For our invitational event, Albatron’s submission was built on their latest motherboard product, the nForce4 SLI-based K8SLI motherboard. For processing, Albatron included AMD’s Athlon 64 3200+ CPU with the board, and the system was outfitted with 512MB of DDR 400 memory. Albatron also included their new PC6800Q GeForce 6800 cards in SLI mode.
The PC6800Q is one of Albatron’s first cards to take advantage of their latest heatpipe-based WiseFan technology. WiseFan uses an aluminum heatsink outfitted with a heatpipe cooler to cool the GPU. Sitting atop this is an enclosure with three fans inside, supplying the heatsink and heatpipe with fresh, cool air. The fan enclosure uses Albatron’s 2+1 backup fan technology, which uses two fans to cool the card, plus a third fan, which is available in case one of the fans fails.
As the world’s largest motherboard manufacturer, ASUS is a company that’s probably familiar to most, if not all of you. At last year’s invitational event, ASUS’ focus was mobility – they brought two gaming notebooks with them to demonstrate that gaming on the go with one of their notebooks wasn’t just feasible, it was actually quite enjoyable. Their L5GA sported ATI’s latest graphics chip at the time, MOBILITY 9700, while the second notebook they brought along, the W1, sported a 15.4” widescreen display. For this year’s event ASUS went in the complete opposite direction, bringing top-of-the-line high-end PCs.
ASUS partnered with Corsair and had 1GB of Corsair XMS DDR PC3200XL memory in the their system. The new ASUS A8N SLI Premium motherboard, based on the nForce 4 SLI chipset, was used in the rig.
The A8N SLI Premium is ASUS’ replacement for the A8N-SLI Deluxe. It features heatpipe cooling on the North Bridge of the chipset, with ASUS’ AI Selector Electronic Quick Switch technology, so you won’t have to use an SLI connector to switch from single GPU to SLI mode. The A8N SLI Premium runs completely silent, there are no fans on the motherboard itself. ASUS also claims that the board features enhanced FSB overclocking.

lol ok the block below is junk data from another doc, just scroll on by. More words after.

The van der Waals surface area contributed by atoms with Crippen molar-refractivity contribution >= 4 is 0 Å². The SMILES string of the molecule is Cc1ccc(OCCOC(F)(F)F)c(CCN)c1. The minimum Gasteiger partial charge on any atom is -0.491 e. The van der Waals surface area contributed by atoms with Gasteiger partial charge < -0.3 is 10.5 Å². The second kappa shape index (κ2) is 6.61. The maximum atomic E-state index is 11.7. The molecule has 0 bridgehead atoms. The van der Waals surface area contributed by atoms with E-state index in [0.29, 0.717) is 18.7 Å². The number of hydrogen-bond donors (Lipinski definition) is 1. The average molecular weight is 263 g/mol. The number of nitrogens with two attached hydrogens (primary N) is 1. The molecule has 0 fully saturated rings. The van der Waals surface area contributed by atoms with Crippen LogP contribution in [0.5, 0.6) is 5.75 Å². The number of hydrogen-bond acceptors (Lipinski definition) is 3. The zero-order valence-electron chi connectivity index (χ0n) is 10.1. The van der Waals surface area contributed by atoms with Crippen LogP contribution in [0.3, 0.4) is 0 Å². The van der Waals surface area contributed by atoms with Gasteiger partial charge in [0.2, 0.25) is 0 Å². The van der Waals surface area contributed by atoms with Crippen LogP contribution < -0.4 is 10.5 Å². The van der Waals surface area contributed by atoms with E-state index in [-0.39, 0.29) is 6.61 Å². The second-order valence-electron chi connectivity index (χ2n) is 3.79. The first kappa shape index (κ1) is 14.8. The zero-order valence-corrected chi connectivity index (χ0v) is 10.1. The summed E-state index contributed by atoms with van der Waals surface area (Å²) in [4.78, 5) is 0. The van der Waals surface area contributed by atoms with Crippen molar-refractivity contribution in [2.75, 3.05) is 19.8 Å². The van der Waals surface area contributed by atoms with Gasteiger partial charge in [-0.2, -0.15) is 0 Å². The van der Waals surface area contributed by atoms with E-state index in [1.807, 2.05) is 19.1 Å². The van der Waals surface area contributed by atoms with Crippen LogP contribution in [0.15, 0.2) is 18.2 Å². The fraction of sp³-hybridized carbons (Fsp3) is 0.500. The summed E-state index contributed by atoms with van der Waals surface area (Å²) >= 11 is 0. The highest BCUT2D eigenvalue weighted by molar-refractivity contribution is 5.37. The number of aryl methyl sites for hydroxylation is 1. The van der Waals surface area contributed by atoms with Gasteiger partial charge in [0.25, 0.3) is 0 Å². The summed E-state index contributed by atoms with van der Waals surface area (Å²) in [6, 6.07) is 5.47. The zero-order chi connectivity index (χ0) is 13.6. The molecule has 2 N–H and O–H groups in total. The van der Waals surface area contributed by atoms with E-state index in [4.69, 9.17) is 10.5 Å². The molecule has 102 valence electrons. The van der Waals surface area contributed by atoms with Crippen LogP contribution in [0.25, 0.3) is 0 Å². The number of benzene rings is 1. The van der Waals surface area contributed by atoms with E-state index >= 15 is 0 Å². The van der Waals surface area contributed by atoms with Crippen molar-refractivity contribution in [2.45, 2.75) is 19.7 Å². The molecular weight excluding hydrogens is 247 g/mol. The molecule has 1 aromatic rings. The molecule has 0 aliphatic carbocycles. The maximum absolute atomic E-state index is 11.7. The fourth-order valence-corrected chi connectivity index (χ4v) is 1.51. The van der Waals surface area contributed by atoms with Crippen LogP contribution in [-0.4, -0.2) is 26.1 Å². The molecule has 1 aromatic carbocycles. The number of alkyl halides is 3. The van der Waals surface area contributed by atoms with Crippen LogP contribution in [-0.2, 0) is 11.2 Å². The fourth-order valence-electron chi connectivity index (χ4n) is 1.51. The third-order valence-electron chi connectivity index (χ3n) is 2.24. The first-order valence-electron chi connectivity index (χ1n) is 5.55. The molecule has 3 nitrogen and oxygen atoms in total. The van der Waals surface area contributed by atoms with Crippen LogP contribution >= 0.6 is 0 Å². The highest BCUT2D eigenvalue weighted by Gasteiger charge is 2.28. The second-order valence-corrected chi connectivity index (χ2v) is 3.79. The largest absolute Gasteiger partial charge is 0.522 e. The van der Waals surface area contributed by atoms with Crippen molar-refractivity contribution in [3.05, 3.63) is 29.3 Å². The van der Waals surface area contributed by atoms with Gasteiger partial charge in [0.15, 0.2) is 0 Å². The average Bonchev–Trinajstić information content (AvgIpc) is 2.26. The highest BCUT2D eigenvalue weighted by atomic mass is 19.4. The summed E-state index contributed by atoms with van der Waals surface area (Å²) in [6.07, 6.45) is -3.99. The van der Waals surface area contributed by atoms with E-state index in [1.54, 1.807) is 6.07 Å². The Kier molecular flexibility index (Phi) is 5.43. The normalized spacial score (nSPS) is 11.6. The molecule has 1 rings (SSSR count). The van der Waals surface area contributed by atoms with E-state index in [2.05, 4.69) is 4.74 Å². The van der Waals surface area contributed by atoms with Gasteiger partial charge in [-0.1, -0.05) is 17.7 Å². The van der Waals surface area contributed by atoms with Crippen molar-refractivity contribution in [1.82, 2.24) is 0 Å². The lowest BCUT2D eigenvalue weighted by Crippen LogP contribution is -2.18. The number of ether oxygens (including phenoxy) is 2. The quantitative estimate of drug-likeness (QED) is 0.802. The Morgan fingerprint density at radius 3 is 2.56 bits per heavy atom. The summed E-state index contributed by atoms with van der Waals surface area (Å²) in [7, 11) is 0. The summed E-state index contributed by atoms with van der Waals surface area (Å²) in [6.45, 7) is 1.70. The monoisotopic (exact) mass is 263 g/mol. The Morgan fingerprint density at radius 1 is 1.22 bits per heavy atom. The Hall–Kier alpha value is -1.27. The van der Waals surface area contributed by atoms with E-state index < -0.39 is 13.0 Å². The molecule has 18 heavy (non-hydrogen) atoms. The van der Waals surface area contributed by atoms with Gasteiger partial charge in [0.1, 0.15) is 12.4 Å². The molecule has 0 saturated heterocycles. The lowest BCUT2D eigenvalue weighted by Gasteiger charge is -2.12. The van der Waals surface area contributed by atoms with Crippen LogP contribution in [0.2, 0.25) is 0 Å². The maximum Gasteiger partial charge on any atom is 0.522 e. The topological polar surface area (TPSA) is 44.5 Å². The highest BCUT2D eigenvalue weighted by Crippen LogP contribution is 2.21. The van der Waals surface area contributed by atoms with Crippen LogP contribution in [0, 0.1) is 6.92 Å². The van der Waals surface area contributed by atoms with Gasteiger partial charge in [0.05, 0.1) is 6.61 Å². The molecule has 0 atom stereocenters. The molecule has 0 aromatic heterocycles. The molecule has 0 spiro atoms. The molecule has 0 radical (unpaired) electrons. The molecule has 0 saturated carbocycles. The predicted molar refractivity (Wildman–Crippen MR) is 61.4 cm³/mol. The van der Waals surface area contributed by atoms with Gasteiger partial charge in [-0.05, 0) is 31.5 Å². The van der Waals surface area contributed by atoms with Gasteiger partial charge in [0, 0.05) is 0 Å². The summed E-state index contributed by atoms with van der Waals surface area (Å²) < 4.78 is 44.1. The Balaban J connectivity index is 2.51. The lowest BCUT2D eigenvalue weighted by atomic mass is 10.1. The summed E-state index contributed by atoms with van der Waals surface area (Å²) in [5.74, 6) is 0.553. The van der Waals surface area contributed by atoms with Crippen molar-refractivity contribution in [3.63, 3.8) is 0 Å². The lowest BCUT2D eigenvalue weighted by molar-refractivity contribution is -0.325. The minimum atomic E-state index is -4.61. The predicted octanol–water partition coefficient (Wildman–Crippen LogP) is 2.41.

To demonstrate this, ASUS chose to overclock their system, overclocking their Athlon 64 FX-55 CPU from 2.6GHz to 2.73GHz. For the PC’s graphics, ASUS used two ASUS Extreme N6800U GeForce 6800 Ultra graphics cards running in SLI mode.
DFI’s really been going out of their way to entice gamers and hardware enthusiasts. Their LANPARTY series of motherboards were the first to ship with round IDE cables, and also include other goodies such as customizable FRONTX 5.25” front panel bays and a convenient strap for carrying your PC to LAN parties. Not only do these motherboards come with lots of extra features, but they also provide great performance and reliability, with competitive pricing.
DFI had a great system at last year’s event, and this year it was no different. The company was running their DFI LANPARTY UT nForce4 Ultra motherboard, with an overclocked, air-cooled, AMD Athlon 64 3000+ running at 2.25GHz (up from 1.8GHz stock). The most impressive part of this was the cooler chosen: DFI’s board was running on the stock AMD aluminum CPU cooler you get when you purchase the retail-boxed Athlon 64!
DFI’s submission also featured 1GB of DDR 400 memory and a GeForce 6800GT graphics card.
Kingston Technology is a name that’s probably familiar to you if you’ve shopped for memory lately. They’ve been in the memory business for nearly two decades now, and according to market research firm iSuppli, Kingston holds the largest market share of any memory manufacturer holding a commanding 27% share of the market in 2004. Kingston modules can be found practically everywhere, from brick and mortar stores such as Best Buy and Circuit City, to online e-tailers such as Newegg and ZipZoomFly. Kingston modules can also be found as standard equipment shipping inside many OEM systems.
Kingston was a newcomer to this year’s event, and was one of the few companies that chose to overclock their Ultimate Gaming PC submission.
The company submitted a Pentium 4 based PC featuring the very successful ASUS P5WD2 motherboard, based on the Intel 925XE chipset. Kingston included the Intel 3.73GHz Extreme Edition CPU, and easily overclocked it to 4GHz, using Kingston’s highly overclockable 512MB HyperX DDR2-667 memory modules. Like DFI, this was accomplished on reference, stock air-cooling.
For the visuals, Kingston included ATI’s Radeon X850 Pro 256MB graphics card.
MSI is a company known world-round as a top tier motherboard and graphics card manufacturer. Over the last few years they’ve continued to build up their reputation as among the best in the hardware industry, constantly developing new motherboard and graphics card technologies, all while maintaining some of the best motherboard technical support facilities in the United States.
Their nForce4 SLI motherboard is one of the best around thanks to its unique combination of price, performance, and features. It’s the only nForce4 SLI motherboard on the market to feature Creative Labs Sound Blaster Live! audio onboard, as well as a PCI Express-based storage controller from Silicon Image. This board recently took home our Bull’s Eye Award in our nForce4 SLI motherboard roundup. This is also the same motherboard MSI used for their invitational system.
Besides the K8N Neo4 Platinum/SLI motherboard, MSI’s submission was also equipped with AMD’s Athlon 64 4000+. This chip is basically an Athlon 64 FX-53 CPU without the unlocked clock multiplier. For graphics, MSI included two MSI GeForce 6800GT graphics cards running in SLI.